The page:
While taking in the view from above there was a golden eagle, my first, soaring above the landscape. There were these giant silvery poofs that looked like prehistoric dandelions  all over the park. And of course there was the magnificent display of color in the rock formations from the various type of rock material packed together in tight layers. Each layer representing a different time in the long geological history of the region.

If you should ever go to this wonderland then you must go when the weather is lovely and the sky is blue to really appreciate the color. This is not a visit for bleak grey days. Its also a perfect place to bring a portable watercolor set.

 


Idaho Sunrise

On my way West to Washington for work and we stopped in Montpelier, Idaho for the night and I had a wonderful house adventure for my Rural Decay blog. Early the next morning I took this photo from the parking lot of the truck stop. There is hardly ever a bad view in the open West and the sunrises are extra gorgeous!


Memphis Portraits

Earlier today I was looking through some old photo albums on my desktop, happily remembering a trip taken to Memphis,TN during the Summer of 2008 with a former boyfriend, when I came across a few favorites images, those that had survived a 2010 hard drive crash – two are now hanging in a local library on display for the public. At the time of this trip I was madly in love and eager to show my then ‘new’ beau off to my dearest friends and share with him one of my favorite American Cities, a city that I once called home.

I had graduated from Memphis College of Art (MCA) in 2003 and can honestly say that my 3 years in Memphis were some of the best in my life, they inspired me to be the artist that I am today. Many people had warned me about the dangers of moving to Memphis, its often  tumultuous history leaves it with somewhat less than desirable reputation amongst some who thought that I was a naive mark; but I didn’t care. I visited the Mid Southern city years earlier and loved its energy. When I was looking to transfer to a different college I was thrilled to learn that Memphis had its own Art College and the rest is history.

I am always excited to visit my old stomping grounds and during this particular 2008 trip I took my former partner all over Memphis. Exposed him to Beale street, Graceland, art museums, rode the Main Street Trolley, ate some local fare – well he did, I’m the vegetarian and Memphis is definitely not known as the Veggie capital – and spent a memorable evening listening to some genuine juke joint blues.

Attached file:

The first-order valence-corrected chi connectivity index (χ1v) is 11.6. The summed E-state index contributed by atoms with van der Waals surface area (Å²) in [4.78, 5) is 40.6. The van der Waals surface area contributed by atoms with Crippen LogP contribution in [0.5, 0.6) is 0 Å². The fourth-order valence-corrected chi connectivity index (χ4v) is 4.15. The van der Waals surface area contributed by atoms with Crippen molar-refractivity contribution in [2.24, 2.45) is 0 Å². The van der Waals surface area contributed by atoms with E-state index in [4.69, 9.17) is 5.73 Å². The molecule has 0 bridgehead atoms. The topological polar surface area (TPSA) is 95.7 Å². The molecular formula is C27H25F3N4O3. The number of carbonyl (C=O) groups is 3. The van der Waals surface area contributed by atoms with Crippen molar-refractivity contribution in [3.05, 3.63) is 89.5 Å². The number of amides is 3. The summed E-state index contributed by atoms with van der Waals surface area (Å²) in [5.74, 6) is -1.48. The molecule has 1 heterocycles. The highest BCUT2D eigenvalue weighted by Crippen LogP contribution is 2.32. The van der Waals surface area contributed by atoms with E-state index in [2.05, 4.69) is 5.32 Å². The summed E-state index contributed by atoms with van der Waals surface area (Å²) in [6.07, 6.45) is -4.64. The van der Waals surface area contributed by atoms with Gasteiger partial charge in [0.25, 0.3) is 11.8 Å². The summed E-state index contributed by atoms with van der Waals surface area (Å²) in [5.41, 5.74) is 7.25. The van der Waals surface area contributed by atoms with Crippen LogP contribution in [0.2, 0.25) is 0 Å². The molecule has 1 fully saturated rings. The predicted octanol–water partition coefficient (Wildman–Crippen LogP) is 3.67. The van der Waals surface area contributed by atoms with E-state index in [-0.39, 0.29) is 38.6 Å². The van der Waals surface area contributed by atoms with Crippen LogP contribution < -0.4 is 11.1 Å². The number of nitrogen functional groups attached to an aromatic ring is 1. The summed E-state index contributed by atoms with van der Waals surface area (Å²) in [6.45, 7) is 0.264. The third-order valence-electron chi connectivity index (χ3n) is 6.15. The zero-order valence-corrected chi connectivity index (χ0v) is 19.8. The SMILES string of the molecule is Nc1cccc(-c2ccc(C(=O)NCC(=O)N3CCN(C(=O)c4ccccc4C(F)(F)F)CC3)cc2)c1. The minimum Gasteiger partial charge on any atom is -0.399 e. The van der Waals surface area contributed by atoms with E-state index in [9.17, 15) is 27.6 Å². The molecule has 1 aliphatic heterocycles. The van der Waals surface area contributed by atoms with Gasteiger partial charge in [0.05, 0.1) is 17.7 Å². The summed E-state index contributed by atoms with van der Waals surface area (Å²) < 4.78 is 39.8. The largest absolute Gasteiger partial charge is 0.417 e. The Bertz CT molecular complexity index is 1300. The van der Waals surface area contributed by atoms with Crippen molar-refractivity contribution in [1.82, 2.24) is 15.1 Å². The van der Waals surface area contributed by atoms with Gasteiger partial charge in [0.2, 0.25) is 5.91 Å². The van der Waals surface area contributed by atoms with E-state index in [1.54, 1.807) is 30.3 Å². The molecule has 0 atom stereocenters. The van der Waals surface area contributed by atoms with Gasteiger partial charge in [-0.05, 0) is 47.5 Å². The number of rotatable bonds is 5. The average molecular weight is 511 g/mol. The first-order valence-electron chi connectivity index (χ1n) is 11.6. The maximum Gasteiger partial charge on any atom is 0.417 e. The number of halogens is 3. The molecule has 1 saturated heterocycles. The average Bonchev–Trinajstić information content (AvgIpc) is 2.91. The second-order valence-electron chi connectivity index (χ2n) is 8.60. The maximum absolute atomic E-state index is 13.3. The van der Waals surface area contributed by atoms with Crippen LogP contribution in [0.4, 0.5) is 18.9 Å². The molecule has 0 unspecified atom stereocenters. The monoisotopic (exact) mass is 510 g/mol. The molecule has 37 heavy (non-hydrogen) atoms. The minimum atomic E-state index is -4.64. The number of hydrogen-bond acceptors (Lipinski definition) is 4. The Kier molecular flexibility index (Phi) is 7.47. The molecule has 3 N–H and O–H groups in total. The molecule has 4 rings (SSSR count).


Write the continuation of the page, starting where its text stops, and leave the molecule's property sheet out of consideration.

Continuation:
These images below were my favorites because they were passing strangers, individuals that left an imprint and in their own way define the essence of an adventure. Contact is sometimes minimal but the impact is always strong and memorable.

The bartender at the juke joint, serving from a simple menu and enjoying the best perk of his job, the music.

The Blues Musician, playing his heart and soul out to a packed  and energetic joint.

Mike, a transient man passing through Memphis. when I spoke to him he was unsure where he intended to go

The Trolley Man. He was very much focused on his job.


Monument Rocks, Kansas

Monument Rocks (aka Chalk Pyramids) is a National Natural Landmark and is also listed as one of the 8 wonders of Kansas. The chalk formations are about  70 ft tall and estimated to be close to 80 million years old.

They are located along a dirt road that comes off of highway 83 about 25 miles south of Oakley, Kansas. Anyone interested in checking them out only has to look for a large visible sign pointing to the 6 mile dirt road that will lead them west to the landmark. The rock formations can be seen from the highway, so you will know that you are heading in the right direction should you venture down the narrow dirt road.  I strongly advise not going during or just after a rainstorm. The dirt road is not flat even drive, there are a few very deep dips that are prone to flooding. Also watch out for cattle.

The Monument Rocks are on private property and the land owners keep the landmark open to visitors with the expectation that visitors remain respectful and considerate during their visit. The surrounding land is used for cattle grazing, you will see evidence of their passing around the rocks.

The rocks were really very beautiful to explore! I was fortunate that I caught it at the time that I did with the stormy sky in the distance and few visitors to get in the way of a photograph. The whole region was once a apart of a prehistoric inland sea and these rocks are the most visible evidence of that sea, imagine what lays beneath the ground under layers and layers of soil!